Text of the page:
Consequently, she said many blacks who came to Liberia did not come willingly. In 1822, she said the first group was sent to Liberia with support from their various colonization societies.
She said the Americans were getting a little bit frightened that the black people were getting too many. They had fought in the American Civil War, and they were starting to rebel.
She added that the Americans were frightened that by keeping a large number of blacks in America would not have helped their political situation.
So in 1822, the signing of an agreement between officers of the American Colonization Society and local chiefs granted the Society possession of Cape Mesurrado, giving rise to the first land purchase agreement recorded in Liberia. Prior to this, she said all lands were communal.
“Because most of those people came from the Congo basin, we refer to them as Congo people. They were about five thousand that came to these shores. They settled in what we know today as Congo Town, Oldest Congo Town, and to the surprise of many of you, Matadi,” she explained.
Further, Prof. Boley stated that they found it easy to assimilate because they did not have the experience of going to slavery, so they easily inter-married with Liberians and as a result they did not have too much of distinction of those people in Liberia today.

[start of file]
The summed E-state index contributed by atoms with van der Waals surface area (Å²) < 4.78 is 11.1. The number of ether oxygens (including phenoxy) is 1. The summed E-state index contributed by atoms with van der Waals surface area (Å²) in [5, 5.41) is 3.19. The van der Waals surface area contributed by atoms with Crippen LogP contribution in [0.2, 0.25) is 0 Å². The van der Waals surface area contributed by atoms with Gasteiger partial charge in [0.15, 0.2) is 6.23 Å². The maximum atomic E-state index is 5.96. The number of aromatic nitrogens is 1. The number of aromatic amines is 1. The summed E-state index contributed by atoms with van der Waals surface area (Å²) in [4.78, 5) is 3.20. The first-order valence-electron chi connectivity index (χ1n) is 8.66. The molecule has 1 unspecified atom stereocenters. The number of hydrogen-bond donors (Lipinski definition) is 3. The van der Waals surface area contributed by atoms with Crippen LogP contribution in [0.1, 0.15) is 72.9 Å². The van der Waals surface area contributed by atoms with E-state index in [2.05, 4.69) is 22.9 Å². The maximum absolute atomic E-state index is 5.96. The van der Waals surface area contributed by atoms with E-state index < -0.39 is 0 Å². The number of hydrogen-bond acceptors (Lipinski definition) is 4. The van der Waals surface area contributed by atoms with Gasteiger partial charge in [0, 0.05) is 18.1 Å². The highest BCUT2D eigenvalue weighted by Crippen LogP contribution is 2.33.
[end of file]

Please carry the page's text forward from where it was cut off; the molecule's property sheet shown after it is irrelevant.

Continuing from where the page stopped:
Yet, she said, Americo-Liberians are referred to here as civilized people or as Congo.
Ghanaian Ambassador to Liberia H.E. Kwabena Okubi-Appiah, expressed delight to have been invited to celebrate a very important day with the participants in recognizing the Black History Month in Monrovia.
He explained that the Black History month started in 1926 as a way to acknowledge the achievements of black ancestors.
He said those personalities broke down barriers, stood against injustice, and overcame the darkest days.
Also speaking, Deputy Internal Affairs Minister for Operations Matenokay Tingban said the issue of human rights should not be a lip service, suggesting that it should come from the bottom of the hearts of both blacks and whites. He said all races must be treated equally.